ECE _ DSST Organizational Behavior

When one person seeks to satisfy his or her own

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Unformatted text preview: When one person seeks to satisfy his or her own interests, regardless of the impact on the other parties to the conflict, he or she is competing. Examples of this conflict-handling intention include intending to achieve your goal at the sacrifice of the other’s goal, attempting to convince another that your conclusion is correct and theirs is mistaken, and trying to make someone else accept blame for a problem. Collaborating is a situation where the parties to a conflict each desire to fully satisfy the concerns of all parties. In collaboration, we have cooperation and the search for a mutually beneficial outcome. The intentions of the parties are to solve the problem by clarifying differences rather than by accommodating various points of view. Examples are attempting to find a win-win solution that allows both parties’ goals to be completely achieved and seeking a conclusion that incorporates the valid insights of both parties. Accommodating is the willingness of one party in a conflict to place the opponent’s interests above his or her own. In order for the relationship to be maintained, one party is willing to be self-sacrificing. Examples are a willingness to sacrifice your goal so the other party’s goal can be attained, supporting someone else’s opinion despite your reservations about it, and forgiving someone for an infraction and allowing subsequent ones. Compromising is a situation in which each party to a conflict is willing to give up something. In compromising, there is no clear winner or loser. Rather, there is a willingness to ration the object of the conflict and accept a solution that provides incomplete satisfaction of both parties’ concerns. The distinguishing characteristic of compromising is that each party intends to give something up. An example might be the willingness to accept a raise of $1 an hour rather than $2. Stage IV, or the behavior stage of the conflict process, is where the conflict becomes visible . This stage includes the statements, actions, and reactions made by the conflicting parties. These conflict behaviors are usually overt attempts to implement each party’s intentions. But these behaviors have a stimulus quality that is separate from intentions. As a result of miscalculations or unskilled enactments, overt behaviors sometimes deviate from original intentions. The action-reaction interplay between the conflicting parties results in outcomes or consequences, which make up Stage V of the conflict process. These outcomes may be functional, in that the conflict results in an improvement in the group’s performance, or dysfunctional, in that it hinders group performance. Functional conflict is conflict that supports the goals of the group and improves its performance. Conflict is constructive when it improves the quality of decisions, stimulates creativity and innovation, encourages interest and curiosity among group members, provides the medium through which problems can be aired and tensions released, and fosters and...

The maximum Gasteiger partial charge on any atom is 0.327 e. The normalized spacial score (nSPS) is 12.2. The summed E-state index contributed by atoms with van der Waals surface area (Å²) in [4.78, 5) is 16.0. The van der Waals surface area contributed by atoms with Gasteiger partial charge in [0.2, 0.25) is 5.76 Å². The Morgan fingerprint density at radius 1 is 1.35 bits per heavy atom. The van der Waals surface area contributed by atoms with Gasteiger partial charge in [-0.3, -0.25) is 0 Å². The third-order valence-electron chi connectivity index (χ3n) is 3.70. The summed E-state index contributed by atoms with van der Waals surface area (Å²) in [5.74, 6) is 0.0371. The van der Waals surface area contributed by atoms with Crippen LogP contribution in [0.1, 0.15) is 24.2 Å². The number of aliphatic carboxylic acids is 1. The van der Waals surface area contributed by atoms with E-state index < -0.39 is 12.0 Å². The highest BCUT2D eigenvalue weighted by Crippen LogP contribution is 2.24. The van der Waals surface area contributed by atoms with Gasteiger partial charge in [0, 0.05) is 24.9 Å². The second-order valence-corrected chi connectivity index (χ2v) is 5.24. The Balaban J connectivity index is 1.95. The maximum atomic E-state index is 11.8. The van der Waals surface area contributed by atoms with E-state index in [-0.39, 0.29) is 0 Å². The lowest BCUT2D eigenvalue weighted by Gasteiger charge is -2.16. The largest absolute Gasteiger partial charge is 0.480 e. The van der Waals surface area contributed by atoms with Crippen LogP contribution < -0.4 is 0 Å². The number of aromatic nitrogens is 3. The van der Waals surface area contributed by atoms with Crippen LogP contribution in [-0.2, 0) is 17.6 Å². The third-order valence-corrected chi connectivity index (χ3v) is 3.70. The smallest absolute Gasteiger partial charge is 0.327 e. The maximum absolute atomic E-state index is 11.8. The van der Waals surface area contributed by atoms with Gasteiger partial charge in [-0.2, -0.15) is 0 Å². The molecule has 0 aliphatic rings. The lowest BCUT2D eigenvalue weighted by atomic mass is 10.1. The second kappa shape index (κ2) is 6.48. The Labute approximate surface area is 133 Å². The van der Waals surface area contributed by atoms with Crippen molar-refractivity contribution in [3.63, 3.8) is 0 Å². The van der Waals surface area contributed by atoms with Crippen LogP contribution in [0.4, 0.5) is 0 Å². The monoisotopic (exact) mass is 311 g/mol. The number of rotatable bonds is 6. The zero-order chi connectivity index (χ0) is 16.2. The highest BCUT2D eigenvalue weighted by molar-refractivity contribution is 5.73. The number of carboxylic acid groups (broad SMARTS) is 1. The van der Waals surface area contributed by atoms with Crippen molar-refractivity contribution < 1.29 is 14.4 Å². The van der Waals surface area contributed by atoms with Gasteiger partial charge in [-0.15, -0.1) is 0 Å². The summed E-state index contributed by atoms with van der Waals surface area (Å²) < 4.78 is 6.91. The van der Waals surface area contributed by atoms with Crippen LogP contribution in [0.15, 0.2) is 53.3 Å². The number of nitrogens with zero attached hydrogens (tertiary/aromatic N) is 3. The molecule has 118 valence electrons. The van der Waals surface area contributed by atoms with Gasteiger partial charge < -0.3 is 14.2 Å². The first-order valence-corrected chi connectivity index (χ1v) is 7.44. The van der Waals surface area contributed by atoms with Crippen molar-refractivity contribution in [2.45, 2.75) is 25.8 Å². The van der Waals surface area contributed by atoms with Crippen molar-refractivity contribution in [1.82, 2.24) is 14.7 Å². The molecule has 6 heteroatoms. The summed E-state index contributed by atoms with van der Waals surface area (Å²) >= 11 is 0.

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When one person seeks to satisfy his or her own interests...

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